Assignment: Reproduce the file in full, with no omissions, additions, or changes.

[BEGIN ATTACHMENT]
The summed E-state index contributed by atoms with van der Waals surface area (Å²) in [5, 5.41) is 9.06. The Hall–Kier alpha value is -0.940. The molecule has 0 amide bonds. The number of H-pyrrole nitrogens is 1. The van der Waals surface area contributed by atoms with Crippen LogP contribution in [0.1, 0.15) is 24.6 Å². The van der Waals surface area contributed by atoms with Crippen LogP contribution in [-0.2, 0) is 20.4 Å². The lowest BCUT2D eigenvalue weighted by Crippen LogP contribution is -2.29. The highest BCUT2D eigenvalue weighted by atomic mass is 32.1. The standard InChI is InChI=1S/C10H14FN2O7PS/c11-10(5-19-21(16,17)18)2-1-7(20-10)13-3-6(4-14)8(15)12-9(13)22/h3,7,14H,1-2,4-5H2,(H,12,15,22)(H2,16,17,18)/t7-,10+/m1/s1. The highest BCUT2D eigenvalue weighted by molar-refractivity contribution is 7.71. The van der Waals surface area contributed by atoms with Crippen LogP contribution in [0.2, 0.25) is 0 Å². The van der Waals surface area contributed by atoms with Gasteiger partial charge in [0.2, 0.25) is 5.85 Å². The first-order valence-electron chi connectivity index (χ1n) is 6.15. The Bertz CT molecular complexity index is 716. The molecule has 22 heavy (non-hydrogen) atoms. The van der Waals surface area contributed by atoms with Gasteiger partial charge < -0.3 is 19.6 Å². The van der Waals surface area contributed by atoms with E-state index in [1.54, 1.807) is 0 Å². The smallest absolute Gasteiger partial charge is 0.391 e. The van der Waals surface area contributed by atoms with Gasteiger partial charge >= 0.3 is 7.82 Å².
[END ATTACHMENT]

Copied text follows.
The summed E-state index contributed by atoms with van der Waals surface area (Å²) in [5, 5.41) is 9.06. The Hall–Kier alpha value is -0.940. The molecule has 0 amide bonds. The number of H-pyrrole nitrogens is 1. The van der Waals surface area contributed by atoms with Crippen LogP contribution in [0.1, 0.15) is 24.6 Å². The van der Waals surface area contributed by atoms with Crippen LogP contribution in [-0.2, 0) is 20.4 Å². The lowest BCUT2D eigenvalue weighted by Crippen LogP contribution is -2.29. The highest BCUT2D eigenvalue weighted by atomic mass is 32.1. The standard InChI is InChI=1S/C10H14FN2O7PS/c11-10(5-19-21(16,17)18)2-1-7(20-10)13-3-6(4-14)8(15)12-9(13)22/h3,7,14H,1-2,4-5H2,(H,12,15,22)(H2,16,17,18)/t7-,10+/m1/s1. The highest BCUT2D eigenvalue weighted by molar-refractivity contribution is 7.71. The van der Waals surface area contributed by atoms with Crippen LogP contribution in [0.2, 0.25) is 0 Å². The van der Waals surface area contributed by atoms with Gasteiger partial charge in [0.2, 0.25) is 5.85 Å². The first-order valence-electron chi connectivity index (χ1n) is 6.15. The Bertz CT molecular complexity index is 716. The molecule has 22 heavy (non-hydrogen) atoms. The van der Waals surface area contributed by atoms with Gasteiger partial charge < -0.3 is 19.6 Å². The van der Waals surface area contributed by atoms with E-state index in [1.54, 1.807) is 0 Å². The smallest absolute Gasteiger partial charge is 0.391 e. The van der Waals surface area contributed by atoms with Gasteiger partial charge >= 0.3 is 7.82 Å².